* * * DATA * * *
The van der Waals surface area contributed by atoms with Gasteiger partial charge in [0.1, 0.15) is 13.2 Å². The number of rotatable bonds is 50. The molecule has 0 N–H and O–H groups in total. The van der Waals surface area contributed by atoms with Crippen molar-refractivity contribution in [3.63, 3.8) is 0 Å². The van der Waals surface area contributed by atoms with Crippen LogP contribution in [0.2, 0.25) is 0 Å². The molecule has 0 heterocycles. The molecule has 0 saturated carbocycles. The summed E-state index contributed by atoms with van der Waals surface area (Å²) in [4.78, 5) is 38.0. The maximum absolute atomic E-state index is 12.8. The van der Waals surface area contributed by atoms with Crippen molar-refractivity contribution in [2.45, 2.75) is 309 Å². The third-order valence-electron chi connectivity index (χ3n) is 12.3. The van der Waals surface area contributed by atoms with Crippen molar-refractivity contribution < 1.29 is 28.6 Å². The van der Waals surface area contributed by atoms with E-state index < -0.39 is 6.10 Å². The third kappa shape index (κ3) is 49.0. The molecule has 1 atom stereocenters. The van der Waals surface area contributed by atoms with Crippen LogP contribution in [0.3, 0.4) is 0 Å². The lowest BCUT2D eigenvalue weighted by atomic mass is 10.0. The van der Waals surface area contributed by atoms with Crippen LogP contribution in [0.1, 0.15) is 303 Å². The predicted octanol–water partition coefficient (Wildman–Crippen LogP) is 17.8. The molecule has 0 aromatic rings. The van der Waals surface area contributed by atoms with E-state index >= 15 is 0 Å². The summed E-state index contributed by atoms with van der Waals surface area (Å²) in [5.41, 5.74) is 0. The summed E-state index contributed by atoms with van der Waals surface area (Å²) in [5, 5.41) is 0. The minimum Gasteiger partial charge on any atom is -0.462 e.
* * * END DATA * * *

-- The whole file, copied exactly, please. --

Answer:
The van der Waals surface area contributed by atoms with Gasteiger partial charge in [0.1, 0.15) is 13.2 Å². The number of rotatable bonds is 50. The molecule has 0 N–H and O–H groups in total. The van der Waals surface area contributed by atoms with Crippen molar-refractivity contribution in [3.63, 3.8) is 0 Å². The van der Waals surface area contributed by atoms with Crippen LogP contribution in [0.2, 0.25) is 0 Å². The molecule has 0 heterocycles. The molecule has 0 saturated carbocycles. The summed E-state index contributed by atoms with van der Waals surface area (Å²) in [4.78, 5) is 38.0. The maximum absolute atomic E-state index is 12.8. The van der Waals surface area contributed by atoms with Crippen molar-refractivity contribution in [2.45, 2.75) is 309 Å². The third-order valence-electron chi connectivity index (χ3n) is 12.3. The van der Waals surface area contributed by atoms with Crippen molar-refractivity contribution < 1.29 is 28.6 Å². The van der Waals surface area contributed by atoms with E-state index < -0.39 is 6.10 Å². The third kappa shape index (κ3) is 49.0. The molecule has 1 atom stereocenters. The van der Waals surface area contributed by atoms with Crippen LogP contribution in [0.3, 0.4) is 0 Å². The lowest BCUT2D eigenvalue weighted by atomic mass is 10.0. The van der Waals surface area contributed by atoms with Crippen LogP contribution in [0.1, 0.15) is 303 Å². The predicted octanol–water partition coefficient (Wildman–Crippen LogP) is 17.8. The molecule has 0 aromatic rings. The van der Waals surface area contributed by atoms with E-state index >= 15 is 0 Å². The summed E-state index contributed by atoms with van der Waals surface area (Å²) in [5.41, 5.74) is 0. The summed E-state index contributed by atoms with van der Waals surface area (Å²) in [5, 5.41) is 0. The minimum Gasteiger partial charge on any atom is -0.462 e.